For some, this blog will mean nothing to you…but for others…it might be the day a light bulb turns on.
I heard an astounding talk by a man named Rob Flint (#Central Wesleyan). He shared on a topic called: Shadow Faith. I didn’t know this term until he broke it down. I have quoted his words from his message.
“There is an epidemic of people in our country raised in the church who say later that they didn’t fully understand who Jesus was or the gospel until now.”
Why? A shortchanged gospel. A gospel that isn’t taught in it’s entirety. “It becomes a transactional thing where we recognize sin and then we need this Savior and that’s all it is. It’s a transaction: my sin for his righteousness. And it is that, but it’s SO MUCH MORE. When we only preach sin and forgiveness, it will lead to Shadow Faith. Shadow Faith is when we know what the Bible says but somehow create expectations in our minds of who God should be. Shadows don’t ever show the real picture. We don’t get to see the fullness of Christ in shadow faith.”
“Question: Do you follow Jesus to get from Jesus, or do you follow Jesus to get Jesus? Somehow in our culture we have begun to treat God like a cosmic vending machine. We come to him, pray for something and blessings are supposed to pop out and we open them up. Or we treat him like a divine genie who is supposed to answer our wishes and whims and when he doesn’t, we get mad. There is entitlement in that. We are taking from him, and if he doesn’t bless us, there’s a problem. It has a lot to do with the prosperity gospel that has been sweeping our nation for a while. It has taken deep root in the culture of America. In short, the prosperity gospel says: If you have enough faith or put seed money in or plant things down, then God will bless you. And your “harvest” will be greater. If you have enough faith or give enough money, then he will give it back to you in greater ways.”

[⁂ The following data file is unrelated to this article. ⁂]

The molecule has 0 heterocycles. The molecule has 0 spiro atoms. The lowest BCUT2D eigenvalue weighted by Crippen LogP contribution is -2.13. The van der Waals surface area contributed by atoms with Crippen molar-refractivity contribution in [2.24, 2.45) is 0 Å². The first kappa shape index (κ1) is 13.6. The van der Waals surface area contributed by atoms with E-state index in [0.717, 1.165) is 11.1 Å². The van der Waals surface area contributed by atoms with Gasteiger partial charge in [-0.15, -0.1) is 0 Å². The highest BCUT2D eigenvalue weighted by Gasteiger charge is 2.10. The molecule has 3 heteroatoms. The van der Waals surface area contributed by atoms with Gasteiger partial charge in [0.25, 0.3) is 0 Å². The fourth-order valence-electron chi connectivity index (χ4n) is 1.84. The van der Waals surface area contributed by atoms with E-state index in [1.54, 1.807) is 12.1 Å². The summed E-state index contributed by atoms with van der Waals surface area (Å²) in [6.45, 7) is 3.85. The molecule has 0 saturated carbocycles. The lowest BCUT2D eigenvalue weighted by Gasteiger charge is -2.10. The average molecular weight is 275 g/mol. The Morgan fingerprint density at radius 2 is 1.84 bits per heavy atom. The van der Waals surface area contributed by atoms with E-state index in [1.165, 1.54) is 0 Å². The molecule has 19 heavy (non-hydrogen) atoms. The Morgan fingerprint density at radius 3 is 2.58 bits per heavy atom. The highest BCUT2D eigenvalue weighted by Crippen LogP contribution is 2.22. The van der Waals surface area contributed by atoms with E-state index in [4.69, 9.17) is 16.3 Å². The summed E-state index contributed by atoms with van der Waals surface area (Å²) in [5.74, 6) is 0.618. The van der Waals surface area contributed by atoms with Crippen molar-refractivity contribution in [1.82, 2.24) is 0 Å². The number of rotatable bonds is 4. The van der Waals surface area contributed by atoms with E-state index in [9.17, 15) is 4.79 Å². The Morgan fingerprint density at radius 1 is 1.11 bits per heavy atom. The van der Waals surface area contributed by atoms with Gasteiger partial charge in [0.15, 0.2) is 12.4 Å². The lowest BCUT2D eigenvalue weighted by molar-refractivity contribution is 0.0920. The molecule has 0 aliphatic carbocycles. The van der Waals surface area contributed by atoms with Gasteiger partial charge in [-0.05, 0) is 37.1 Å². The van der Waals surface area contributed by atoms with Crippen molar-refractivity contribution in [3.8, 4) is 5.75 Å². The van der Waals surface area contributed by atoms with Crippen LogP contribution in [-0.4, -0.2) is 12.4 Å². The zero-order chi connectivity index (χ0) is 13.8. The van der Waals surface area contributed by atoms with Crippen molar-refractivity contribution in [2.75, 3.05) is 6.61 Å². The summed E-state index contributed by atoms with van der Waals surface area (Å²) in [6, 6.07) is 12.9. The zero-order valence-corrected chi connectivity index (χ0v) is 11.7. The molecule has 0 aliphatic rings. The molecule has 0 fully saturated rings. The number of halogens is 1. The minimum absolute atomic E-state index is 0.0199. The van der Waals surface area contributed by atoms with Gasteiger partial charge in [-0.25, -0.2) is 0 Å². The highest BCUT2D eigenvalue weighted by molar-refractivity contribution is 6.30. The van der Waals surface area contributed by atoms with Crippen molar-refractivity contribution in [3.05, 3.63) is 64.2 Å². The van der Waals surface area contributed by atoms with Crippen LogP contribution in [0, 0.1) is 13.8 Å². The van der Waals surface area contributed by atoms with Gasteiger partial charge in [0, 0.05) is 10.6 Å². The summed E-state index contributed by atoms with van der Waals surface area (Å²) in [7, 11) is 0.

Does this sound familiar to anyone?
“When we shortchange the gospel, it leads to shadow faith, which leads to shadow joy. Because if you have a shortsighted view of the gospel that God is supposed to be doing for you, and when he doesn’t do what you expected, it will be difficult for you. When the cancer doesn’t go into remission or the divorce does happen or the son doesn’t come home, those are the moments that God has to be ALL that you are satisfied in because if God never was the ultimate goal, then whatever you get from God will never satisfy you. It will always lead to emptiness. People will say, ‘I can’t believe God did this to me.’ No. God didn’t meet what you thought he should do, or the expectations you placed on him. A lot of people think God should fix our pain or make us feel better, but God didn’t come to fix your pain. He came to redeem you, and in that, he’ll redeem your pain. He’ll redeem your brokenness. There isn’t a version of Christianity where you’re adding God into your life and punching the buttons in the machine for what you want from God. The real Christianity is full surrender to Him. There has to be a reclaiming of the understanding of the gospel.”
To hear the talk from Rob Flint in its entirety please go to: http://www.centralwesleyan.org/current-series?album_id=35